Back in 2008, the Federal Reserve cut short-term interest rates to a record low level in a bid to boost economic growth. When that produced disappointing results, the Fed added a complex program to cut long-term interest rates involving $85 billion a month in asset purchases.

Stimulus efforts focus on low interest rates, because they make it cheaper for businesses to finance new equipment, expand factories, and hire new people. But if a stimulus program goes on too long, it can overshoot and spark inflation.

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US Financial Concerns Recede as Economy Improves

 

VOA News


Just weeks ago, the political focus in Washington was on reaching a "grand bargain" on taxes and spending to cut the country's burgeoning debt, but now a string of events seems to have pushed the issue into the background.

The U.S. government's debt is nearing $17 trillion, as its annual budget deficit topped $1 trillion each of the last four years. That prompted U.S. President Barack Obama and his key congressional opponents to start talks about curbing the deficit, reforming spending plans for popular government pension and health care plans for older Americans and altering the country's complex tax laws.

But such talks have been halted, and part of the reason is that the U.S. economy seems to be on the upswing, and as a result government tax collections are increasing. A key congressional budget agency says the government budget deficit will shrink to $642 billion this year, the smallest in five years, and continue to fall in the next two years.

The senior economist at one the country's biggest banks, James Glassman at JPMorgan Chase, told VOA that actions by Congress contributed to the country's revived outlook.

“They allowed the social security payroll taxes to go back up a couple percentage points," said Glassman. "You’ve got sequestration, which is kind of holding government spending, not cutting government spending, but holding it down. And meanwhile the economy is recovering, and so the deficit has been coming down.”

Patrick Socci, dean of the Hofstra University business school in New York, told VOA that while the country's economic fortunes improved, Congress diverted its attention from spending and debt concerns to investigate how the country's tax agency, the Internal Revenue Service, targeted conservative groups for extra scrutiny as they sought tax-exempt status.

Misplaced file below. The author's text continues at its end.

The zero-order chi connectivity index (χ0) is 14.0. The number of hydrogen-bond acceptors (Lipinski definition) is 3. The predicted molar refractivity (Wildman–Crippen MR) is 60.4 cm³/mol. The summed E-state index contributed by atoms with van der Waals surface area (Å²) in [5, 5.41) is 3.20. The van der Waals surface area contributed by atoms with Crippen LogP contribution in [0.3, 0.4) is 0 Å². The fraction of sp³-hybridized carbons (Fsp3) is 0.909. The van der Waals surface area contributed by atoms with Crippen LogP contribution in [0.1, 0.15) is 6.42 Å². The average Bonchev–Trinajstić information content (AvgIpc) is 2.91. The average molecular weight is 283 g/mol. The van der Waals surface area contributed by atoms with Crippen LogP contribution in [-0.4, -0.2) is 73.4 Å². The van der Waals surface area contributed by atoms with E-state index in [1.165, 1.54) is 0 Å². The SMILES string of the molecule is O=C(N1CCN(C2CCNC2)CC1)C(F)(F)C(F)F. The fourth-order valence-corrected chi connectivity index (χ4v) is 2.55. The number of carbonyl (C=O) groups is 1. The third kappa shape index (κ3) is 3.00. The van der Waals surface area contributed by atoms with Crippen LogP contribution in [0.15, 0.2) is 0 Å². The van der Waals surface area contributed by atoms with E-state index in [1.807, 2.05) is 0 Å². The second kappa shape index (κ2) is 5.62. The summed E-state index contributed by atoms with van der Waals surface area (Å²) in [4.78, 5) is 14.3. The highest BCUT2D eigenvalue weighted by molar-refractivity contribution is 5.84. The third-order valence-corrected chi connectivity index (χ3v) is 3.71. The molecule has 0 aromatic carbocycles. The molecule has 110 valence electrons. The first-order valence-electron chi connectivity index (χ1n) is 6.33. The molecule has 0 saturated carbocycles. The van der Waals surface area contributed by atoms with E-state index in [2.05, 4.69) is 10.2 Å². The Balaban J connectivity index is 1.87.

“The bandwidth [attention span] of the American public, I think, is relatively limited. And now you have the IRS scandal. And that I think occupied everybody’s bandwidth," said Socci. "And so they’re concentrating on that and it impinges on the discussion of a balanced budget or attempting to move in the direction of closing the deficit because here you have the arm of the government that collects taxes being significantly compromised by these alleged scandals that have taken place.”

Some Washington leaders originally thought Congress would have to increase the country's borrowing limit in the next few weeks. But Socci said that with the improving economic fortunes, that has been pushed off for months.

“I think the debt ceiling they thought originally would have to been resolved sometime around now, and now they don’t think that they have to touch the debt ceiling for at least another six months, which in political terms is an eternity," said Socci.

But Glassman sees trouble ahead for the government if it fails to rein in rapidly increasing spending for a popular program covering health care expenses for older Americans.

“The problem is when you look out over the horizon, the longer-term picture is not so great," said Glassman. "Federal spending for health is growing steadily, has been for a long time, and the Congressional Budget Office tells us eventually, if we don’t do anything, today’s cyclical deficit may go away, but that then we’ll start to see the deficit growing again. And that’s really the issue that should have been addressed.”

But he said that as the government deficit retreats, "everybody is sort of losing interest" in acting now. Glassman said Washington's leaders "tend not to deal with issues unless they are staring us in the face."

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Europe Hands 6 Nations a Deficit Reprieve

 

VOA, Europe is giving six of its financially struggling countries, including the major economies in France and Spain, more time to control the deficit spending of their governments.

Austerity - calling for cuts in spending and increased taxes - has been the dominant prescription in the last two years for European countries looking to rein in budget shortfalls. But with unemployment surging and the continent mired in an 18-month recession, the European Union on Wednesday softened its demands.

The EU granted the Netherlands and Portugal an extra year to cut their deficits below the mandated level of 3 percent of their economic output. France, Spain, Poland and Slovenia were given an additional two years to meet the same standard.

Meanwhile, the Organization for Economic Cooperation and Development [OECD] said the economic weakness in the 17-nation euro currency union "could evolve into stagnation with negative implications for the global economy."

The Paris-based OECD, which promotes global economic well-being, said eurozone growth will shrink six-tenths of a percent this year, on top of a half-percentage point drop last year. Six months ago, the group predicted a smaller contraction, and a year ago said the eurozone economy would advance in 2013.

The OECD predicted 3.1 percent global growth this year, increasing to 4 percent next year.

But the OECD's secretary general, Angel Gurria, said unemployment across the world remains a major problem.

"The failure of the global economy to recover more strongly has posed a heavy burden on people. Unemployment remains far too high, In some countries it's already at record levels, and still rising in the case of the euro area," said Gurria. "It's still rising, it went through the 12 percent mark and moving up. The jobless, particularly youth and [the] less skilled, risk losing contact with the labor market and dropping out of the labor force all together. Even when activity eventually picks up, they will have been out of the market for so long that it will not be easy for them to hook up again."